Beaks of Birds

There are different types of beaks of birds. Like us, birds also eat but they do not have teeth like us. So, they are unable to chew or bite. But, they have a beak to eat. Different birds have different types of beaks, which suit the kind of food they eat.

Broad, flat beak:

The beaks of ducks and swan are broad and flat like a spoon. There are tiny holes on either sides of the beak. Ducks and swans find their food in water. When they spoon up the muddy water, the water flows out leaving the insects, worms and water plants behind. The ducks and swans eat them.

Strong, curved beak:

A parrot has a strong, curved beak. This beak helps it to crack open nuts or seeds and scoop out the pulp of fruits with the help of it.

Short, hard, pointed beak:

The sparrow has a short, hard and pointed beak. This helps it to pick up seeds and worms easily and crushes with its beak to eat. Some other birds like pigeons and peacocks also have similar type of beaks.

Short, broad beak:

The swallow has a short, broad beak. The inside of its mouth is sticky. The swallow swoops down on a cluster of insects in a circular movement with an open beak when the insects get stuck inside its mouth.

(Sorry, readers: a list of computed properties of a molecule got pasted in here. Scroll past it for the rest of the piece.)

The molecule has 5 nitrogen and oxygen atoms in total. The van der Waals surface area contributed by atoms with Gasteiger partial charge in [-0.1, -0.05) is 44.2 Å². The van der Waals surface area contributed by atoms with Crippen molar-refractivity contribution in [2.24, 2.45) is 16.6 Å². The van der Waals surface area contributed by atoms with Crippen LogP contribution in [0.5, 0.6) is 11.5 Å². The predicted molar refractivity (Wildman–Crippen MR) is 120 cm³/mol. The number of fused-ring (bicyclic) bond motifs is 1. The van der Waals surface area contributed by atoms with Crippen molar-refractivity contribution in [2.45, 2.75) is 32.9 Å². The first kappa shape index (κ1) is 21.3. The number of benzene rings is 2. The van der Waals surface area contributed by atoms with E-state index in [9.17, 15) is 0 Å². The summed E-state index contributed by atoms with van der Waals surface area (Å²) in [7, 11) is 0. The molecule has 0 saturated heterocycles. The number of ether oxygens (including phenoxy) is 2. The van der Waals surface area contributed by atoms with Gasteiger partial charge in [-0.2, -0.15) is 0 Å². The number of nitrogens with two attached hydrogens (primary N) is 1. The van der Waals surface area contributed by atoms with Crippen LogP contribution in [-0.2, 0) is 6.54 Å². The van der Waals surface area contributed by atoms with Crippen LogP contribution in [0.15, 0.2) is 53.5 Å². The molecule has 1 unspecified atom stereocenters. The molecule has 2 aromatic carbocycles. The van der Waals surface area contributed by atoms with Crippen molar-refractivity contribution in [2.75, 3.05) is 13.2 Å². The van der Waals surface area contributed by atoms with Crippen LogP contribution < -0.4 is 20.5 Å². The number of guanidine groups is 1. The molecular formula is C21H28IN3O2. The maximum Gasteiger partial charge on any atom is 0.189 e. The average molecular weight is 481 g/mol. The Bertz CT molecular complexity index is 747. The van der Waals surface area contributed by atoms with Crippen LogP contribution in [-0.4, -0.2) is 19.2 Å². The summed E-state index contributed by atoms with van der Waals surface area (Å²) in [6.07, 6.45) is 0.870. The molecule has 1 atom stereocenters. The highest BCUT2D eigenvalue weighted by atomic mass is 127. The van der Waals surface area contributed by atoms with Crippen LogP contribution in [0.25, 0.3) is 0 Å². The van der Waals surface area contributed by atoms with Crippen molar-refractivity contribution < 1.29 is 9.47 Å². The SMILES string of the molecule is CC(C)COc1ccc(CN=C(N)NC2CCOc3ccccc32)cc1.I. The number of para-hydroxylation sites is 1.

Long, chisel-like beak:

The woodpecker has a long, chisel-like beak. It taps the bark of a tree and to make holes in tree-trunks in search of insects. Its long, sticky tongue pulls out insects and worms from that hole and eats them.

Long, slender, slightly curved beak:

The hoopoe has a long, slender and slightly curved beak. It digs out insects from the ground or tree-trunks using its beak. It also eats worms and lizards.

Long, broad, pointed beaks:

Birds like the stork and the kingfisher have long, broad and pointed beaks. The beak is used to pick up fish from water.

Sharp hooked, strong beak:

Eagles and hawks have sharp hooked and strong beaks. The can easily tear the flesh of their prey.

They eat rats, lizards, snakes, frogs, rabbits and even small birds. They can spot their prey from great heights with their sharp eyesight. Vultures feed only on the flesh of dead animals.


Thin, long, pointed beak:

The beak of the humming bird is thin, long and pointed .It is shaped to suck nectar from flowers. The humming bird does not sit on the flower when feeding. It hovers above and dips its long beak into the flower.

Third Grade

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